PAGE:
Turning around on a narrow road in the snow is best performed by picking the bike up and spinning around. The rope between the hitch and plow allows the plow to turn sharply behind the bike. The front wheel on the plow castors so that the front of the plow can move in any direction.
I use this U-turn maneuver to re-plow a deep section before cycling on in order to plow down a little deeper and clear out a drift section better. It works well, allowing an immediate U-turn in a tight space without having to cycle in a wider circle. Great for plowing two sides of a pathways while switching from one side to the other as it allows placing the plow in the trough rather than plowing banks of snow across a track.
Immediately heading back without catching my breath I hit the deep drift again and decided to walk through it and the next drift. You can see that the snow going over top of the plow. I figure anything over 3 to 4” is going to require getting off the bike anyway in order to pull the plow unless it is very dry and light snow. This short walk through the drifts does show how deep the snow is in relation to the plow. The deepest side of the drifts is on the right side.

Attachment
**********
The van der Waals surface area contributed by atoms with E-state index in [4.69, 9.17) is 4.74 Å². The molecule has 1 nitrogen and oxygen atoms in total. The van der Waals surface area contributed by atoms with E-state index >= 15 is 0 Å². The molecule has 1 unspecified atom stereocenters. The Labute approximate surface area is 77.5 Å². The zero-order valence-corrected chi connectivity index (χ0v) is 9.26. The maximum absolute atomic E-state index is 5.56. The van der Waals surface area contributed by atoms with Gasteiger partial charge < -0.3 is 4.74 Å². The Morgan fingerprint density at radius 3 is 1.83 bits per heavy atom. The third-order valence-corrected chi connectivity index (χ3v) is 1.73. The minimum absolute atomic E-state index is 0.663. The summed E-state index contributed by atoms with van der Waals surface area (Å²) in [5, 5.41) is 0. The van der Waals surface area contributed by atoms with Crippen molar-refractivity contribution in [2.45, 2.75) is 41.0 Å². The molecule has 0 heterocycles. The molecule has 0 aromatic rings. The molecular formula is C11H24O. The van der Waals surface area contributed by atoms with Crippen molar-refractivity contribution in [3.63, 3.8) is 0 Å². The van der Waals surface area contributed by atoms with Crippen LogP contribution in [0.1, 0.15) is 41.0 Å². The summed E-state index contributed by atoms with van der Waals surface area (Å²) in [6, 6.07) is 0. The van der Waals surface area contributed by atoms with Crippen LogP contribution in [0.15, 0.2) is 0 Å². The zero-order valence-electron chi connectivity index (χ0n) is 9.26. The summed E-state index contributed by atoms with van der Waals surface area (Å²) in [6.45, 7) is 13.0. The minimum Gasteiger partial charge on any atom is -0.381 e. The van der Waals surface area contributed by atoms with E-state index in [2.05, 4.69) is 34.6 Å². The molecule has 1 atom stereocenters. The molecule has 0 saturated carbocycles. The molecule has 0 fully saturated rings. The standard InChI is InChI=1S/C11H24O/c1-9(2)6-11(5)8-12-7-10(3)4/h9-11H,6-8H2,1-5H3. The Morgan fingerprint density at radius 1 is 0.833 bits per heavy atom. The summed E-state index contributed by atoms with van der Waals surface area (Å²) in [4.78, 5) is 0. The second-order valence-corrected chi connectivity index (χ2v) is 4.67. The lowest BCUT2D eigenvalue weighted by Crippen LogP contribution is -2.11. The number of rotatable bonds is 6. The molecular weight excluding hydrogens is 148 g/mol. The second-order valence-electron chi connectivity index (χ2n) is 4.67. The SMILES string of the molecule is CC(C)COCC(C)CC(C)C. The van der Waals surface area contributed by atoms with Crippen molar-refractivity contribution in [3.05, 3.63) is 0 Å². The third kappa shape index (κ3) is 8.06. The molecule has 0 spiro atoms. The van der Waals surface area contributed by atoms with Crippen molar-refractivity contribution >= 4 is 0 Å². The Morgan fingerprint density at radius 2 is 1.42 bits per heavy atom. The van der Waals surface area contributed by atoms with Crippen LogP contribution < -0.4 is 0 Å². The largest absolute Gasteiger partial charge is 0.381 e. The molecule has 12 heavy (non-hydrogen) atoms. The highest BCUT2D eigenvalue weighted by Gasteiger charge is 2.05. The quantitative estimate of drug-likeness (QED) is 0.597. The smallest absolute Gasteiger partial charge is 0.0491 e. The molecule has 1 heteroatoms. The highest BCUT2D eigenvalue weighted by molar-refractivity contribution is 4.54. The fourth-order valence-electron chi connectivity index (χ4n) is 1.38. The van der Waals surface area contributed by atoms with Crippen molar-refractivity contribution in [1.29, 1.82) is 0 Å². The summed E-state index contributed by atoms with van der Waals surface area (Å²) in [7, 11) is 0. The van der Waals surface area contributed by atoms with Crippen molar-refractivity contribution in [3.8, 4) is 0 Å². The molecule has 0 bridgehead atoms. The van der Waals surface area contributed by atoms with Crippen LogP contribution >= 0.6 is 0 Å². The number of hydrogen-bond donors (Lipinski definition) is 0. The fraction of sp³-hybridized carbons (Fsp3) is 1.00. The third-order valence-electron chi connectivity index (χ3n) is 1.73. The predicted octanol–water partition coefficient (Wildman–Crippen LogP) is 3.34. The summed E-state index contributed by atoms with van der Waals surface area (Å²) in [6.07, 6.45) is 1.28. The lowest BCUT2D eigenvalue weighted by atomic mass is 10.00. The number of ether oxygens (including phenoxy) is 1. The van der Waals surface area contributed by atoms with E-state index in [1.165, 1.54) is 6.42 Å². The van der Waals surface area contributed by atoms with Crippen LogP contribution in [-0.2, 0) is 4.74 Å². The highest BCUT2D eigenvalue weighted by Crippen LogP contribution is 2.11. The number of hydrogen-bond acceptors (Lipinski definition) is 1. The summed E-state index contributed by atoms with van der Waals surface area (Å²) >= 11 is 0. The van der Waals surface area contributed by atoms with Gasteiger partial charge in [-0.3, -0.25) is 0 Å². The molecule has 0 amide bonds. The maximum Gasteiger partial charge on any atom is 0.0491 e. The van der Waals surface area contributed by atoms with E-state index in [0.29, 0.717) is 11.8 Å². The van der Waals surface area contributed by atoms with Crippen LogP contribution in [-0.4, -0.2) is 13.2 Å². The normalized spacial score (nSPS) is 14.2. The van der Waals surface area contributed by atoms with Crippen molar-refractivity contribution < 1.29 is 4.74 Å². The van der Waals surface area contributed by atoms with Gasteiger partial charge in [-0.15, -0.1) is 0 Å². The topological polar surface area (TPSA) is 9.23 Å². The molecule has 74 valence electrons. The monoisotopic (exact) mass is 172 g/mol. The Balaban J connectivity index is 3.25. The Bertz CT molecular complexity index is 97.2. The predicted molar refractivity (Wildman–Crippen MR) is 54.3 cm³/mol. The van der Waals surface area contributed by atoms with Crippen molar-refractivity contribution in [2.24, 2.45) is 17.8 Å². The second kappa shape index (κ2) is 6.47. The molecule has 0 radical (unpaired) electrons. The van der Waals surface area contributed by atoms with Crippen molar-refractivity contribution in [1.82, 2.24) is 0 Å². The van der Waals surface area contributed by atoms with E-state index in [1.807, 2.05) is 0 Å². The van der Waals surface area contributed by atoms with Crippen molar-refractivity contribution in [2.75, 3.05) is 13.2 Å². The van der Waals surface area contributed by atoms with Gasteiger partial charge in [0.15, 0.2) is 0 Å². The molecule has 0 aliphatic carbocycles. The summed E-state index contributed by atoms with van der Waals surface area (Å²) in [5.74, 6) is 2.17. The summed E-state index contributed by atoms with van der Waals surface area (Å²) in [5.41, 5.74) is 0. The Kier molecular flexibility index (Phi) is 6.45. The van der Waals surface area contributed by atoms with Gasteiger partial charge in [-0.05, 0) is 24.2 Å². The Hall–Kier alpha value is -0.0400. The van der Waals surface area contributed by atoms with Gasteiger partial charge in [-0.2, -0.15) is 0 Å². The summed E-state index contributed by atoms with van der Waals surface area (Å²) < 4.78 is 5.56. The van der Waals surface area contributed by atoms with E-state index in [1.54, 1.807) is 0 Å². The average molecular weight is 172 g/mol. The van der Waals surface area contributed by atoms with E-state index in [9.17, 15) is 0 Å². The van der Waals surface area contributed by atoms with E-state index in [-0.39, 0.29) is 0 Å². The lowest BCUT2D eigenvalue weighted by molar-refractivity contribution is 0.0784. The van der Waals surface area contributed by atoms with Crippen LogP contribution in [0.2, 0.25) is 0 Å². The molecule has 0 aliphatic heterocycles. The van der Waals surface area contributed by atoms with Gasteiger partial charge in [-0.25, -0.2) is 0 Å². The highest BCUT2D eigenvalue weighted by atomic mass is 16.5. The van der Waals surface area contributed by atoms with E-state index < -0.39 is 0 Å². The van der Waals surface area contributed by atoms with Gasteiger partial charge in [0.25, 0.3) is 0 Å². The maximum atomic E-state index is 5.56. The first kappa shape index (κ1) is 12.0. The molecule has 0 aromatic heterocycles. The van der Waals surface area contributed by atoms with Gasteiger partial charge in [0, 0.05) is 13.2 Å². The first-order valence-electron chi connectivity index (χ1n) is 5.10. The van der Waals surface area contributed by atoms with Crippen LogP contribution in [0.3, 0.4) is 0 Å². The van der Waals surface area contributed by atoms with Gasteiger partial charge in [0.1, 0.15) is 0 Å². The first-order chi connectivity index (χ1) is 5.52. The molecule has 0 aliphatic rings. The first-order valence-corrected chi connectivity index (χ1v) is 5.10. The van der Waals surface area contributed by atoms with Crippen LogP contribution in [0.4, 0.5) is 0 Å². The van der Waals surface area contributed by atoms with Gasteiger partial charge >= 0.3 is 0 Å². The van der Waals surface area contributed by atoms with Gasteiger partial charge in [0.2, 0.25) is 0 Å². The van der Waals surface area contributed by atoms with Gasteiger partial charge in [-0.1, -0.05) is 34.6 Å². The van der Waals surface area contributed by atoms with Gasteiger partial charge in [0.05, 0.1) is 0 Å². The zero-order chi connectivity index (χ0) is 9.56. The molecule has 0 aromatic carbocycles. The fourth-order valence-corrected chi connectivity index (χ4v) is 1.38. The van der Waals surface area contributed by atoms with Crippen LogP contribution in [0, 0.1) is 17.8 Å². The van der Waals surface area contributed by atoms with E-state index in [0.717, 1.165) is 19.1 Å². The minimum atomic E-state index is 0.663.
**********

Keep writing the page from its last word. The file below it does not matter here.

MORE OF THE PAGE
Fast Bicycle Snow Plowing through drift after drift! Two feet deep!
If you have the power to go this fast on a single speed bike to plow snow, it won't take long to clear a pathway. A 6 km round trip plow time with several U-turns to clear out more difficult sections takes around 50 minutes at an easy pace. Usually I keep the speed down to around 10 kph in order to plow a clear track without the plow bouncing and skipping spots. However, on these two videos I decided to give the snow hell and blast it to smithereens. So much fun!
People think it is difficult to bicycle plow. In six inches of snow I pull the plow with a rope since traction is unlikely to be enough to pull the plow with a bicycle and since the plow will probably be tunneling through snow more than plowing it. In 2 or 3 “ of snow it is faster and easier to ride the bike. Lowering the tire pressure also provided really good traction for plowing. I shall have to remember this trick for next time! So much traction the rear wheel didn't slip at all except momentarily in the two foot drift which is pretty good considering that normally 4” is the limit of traction.
Generally, if you are bicycle plowing, you'll want to plow as soon as there's a few inches of snow because it will clear a wider path more cleanly and also you'll go faster and be done sooner with less effort.
Regular studded tires work best for snow plowing as does a heavier bicycle to put more weight on those studded tires.